This past American Translators Association Conference, which took place in late October in Washington DC, I became the Administrator of the Portuguese Language Division (PLD). Prior to that, I had been acting as their blog editor to help spread the word about our activities―as well as to feed the journalist in me.
I'm happy to say that, since I stepped down to act as the PLD Administrator, my dear colleague Bia Figueiredo has stepped up to take over blog duties and make for a seamless transition, leveraging the system that I had in place and improving upon it while migrating to a new platform recommended by the ATA.
One of the first things I did when I started working as the PLD blog editor was to implement a free organization tool called Trello. I had already been using this resource at my company, Word Awareness, but with a different purpose in mind: organizing invoices and translation requests, so Project Management and Accounting could be on the same page.
As far as blogging duties are concerned, Trello has helped me create a visual board available to all members of the PLD Leadership Council, so we could see the stories that had been pitched during our monthly online meetings. On our visual board, we have the following lists:
- Potential Posts
- Posts Ready to Be Edited
- Posts Ready to be Published
- Yearly Stories
Whenever the Leadership Council would get together to brainstorm new activities and topics of discussion to benefit our members, I'd write down the ideas we had for blog stories―whether one of us would be in charge of writing new content ourselves or had found something interesting and wanted to invite someone to be a guest blogger. By creating a "card" with the potential headline and adding a deadline to it, the entire team could follow story developments, from idea pitching to final publication.
Once the article was ready in Google Drive―yet another free tool that makes collaboration easier―I'd move the card from "Potential Posts" to "Posts Ready to be Edited," so I could share it with one of our copyeditors to make sure the material is print ready. Not only would I share the Google Doc itself, but I'd also add the copyeditor's name to the Trello card, so she could move it from "Ready to be Edited" to "Ready to be Published," thus indicating that the item in particular could be added to the blog at our earliest convenience.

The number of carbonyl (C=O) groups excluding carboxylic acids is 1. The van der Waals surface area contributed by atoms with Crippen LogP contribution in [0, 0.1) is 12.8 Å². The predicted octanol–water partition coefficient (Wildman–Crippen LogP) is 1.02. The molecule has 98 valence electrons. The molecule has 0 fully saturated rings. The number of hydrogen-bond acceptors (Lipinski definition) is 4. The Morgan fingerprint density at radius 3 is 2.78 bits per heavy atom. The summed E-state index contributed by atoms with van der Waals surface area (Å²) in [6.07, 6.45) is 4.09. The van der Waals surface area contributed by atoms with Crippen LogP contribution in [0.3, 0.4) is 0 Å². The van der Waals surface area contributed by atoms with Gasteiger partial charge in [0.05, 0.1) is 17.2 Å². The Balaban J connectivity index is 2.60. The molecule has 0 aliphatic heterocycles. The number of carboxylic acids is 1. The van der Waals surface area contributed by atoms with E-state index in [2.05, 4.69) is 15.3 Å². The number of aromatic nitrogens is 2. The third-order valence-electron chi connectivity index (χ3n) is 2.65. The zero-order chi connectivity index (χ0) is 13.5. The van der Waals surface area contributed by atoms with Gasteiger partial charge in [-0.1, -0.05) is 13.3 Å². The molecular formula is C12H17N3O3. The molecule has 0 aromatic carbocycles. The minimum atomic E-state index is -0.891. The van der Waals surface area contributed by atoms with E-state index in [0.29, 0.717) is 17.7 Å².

And that is when I would put on my journalist hat and roll up my sleeves. I'd structure the article on our blogging platform, making sure all links were clickable to improve the experience for our readers. Then I'd add the author's bio and picture to the footer of the page to give them proper credit. And I'd also select an attractive, relevant image that would make that article stand out. Being aware of copyright issues, I'd only use creative commons images, such as those found in websites like Photo Pin, Pixabay, and Death to Stock Photo, or even create our own visuals with PixTeller.
Once I hit Post, that's when the fun begins! Leaving a post sitting there on a blog, waiting for readers to come, isn't the ideal approach, so I'd paste the link to our Facebook page to let our followers know about our most recent update. I'd also share that Facebook post to our closed PLD members group and other translation and interpretation groups I belong to. That way, we can promote our Facebook page as our main "hub" and keep track of how the news is spreading, since every time someone shares that post, page managers are notified. We can also see how many views the post had and how many new likes our page got with this grassroots, organic content promotion strategy.
Our Leadership Council members could also share the post to their own social media accounts, and our former Assistant Administrator was in charge of spreading the word on Twitter, using hashtags to increase visibility.
All in all, having a solid system in place is only half the work. Consistency is key when it comes to growing your audience, so I planned myself to post something new to our blog every Wednesday, also known as "hump day," when social media analysts say that people are more prone to look for distractions online, right in the middle of the work week, turning their attention to blog posts and news articles.
Following this recipe, we've been able to average about 30-35 articles a year since 2015, and that was one of the reasons why I participated in a round table discussion with other ATA division leaders to share the best practices we've been able to implement at PLD and help others reach out to their audiences among the translation and interpretation community as well.
RAFA LOMBARDINO is a translator and journalist from Brazil who lives in California. She is the author of "Tools and Technology in Translation ― The Profile of Beginning Language Professionals in the Digital Age," which is based on her UCSD Extension class. Rafa has been working as a translator since 1997 and, in 2011, started to join forces with self-published authors to translate their work into Portuguese and English. In addition to acting as content curator at eWordNews, a collective blog about translation and literature, she also runs Word Awareness, a small network of professional translators, and coordinates Contemporary Brazilian Short Stories (CBSS), a project to promote Brazilian literature worldwide.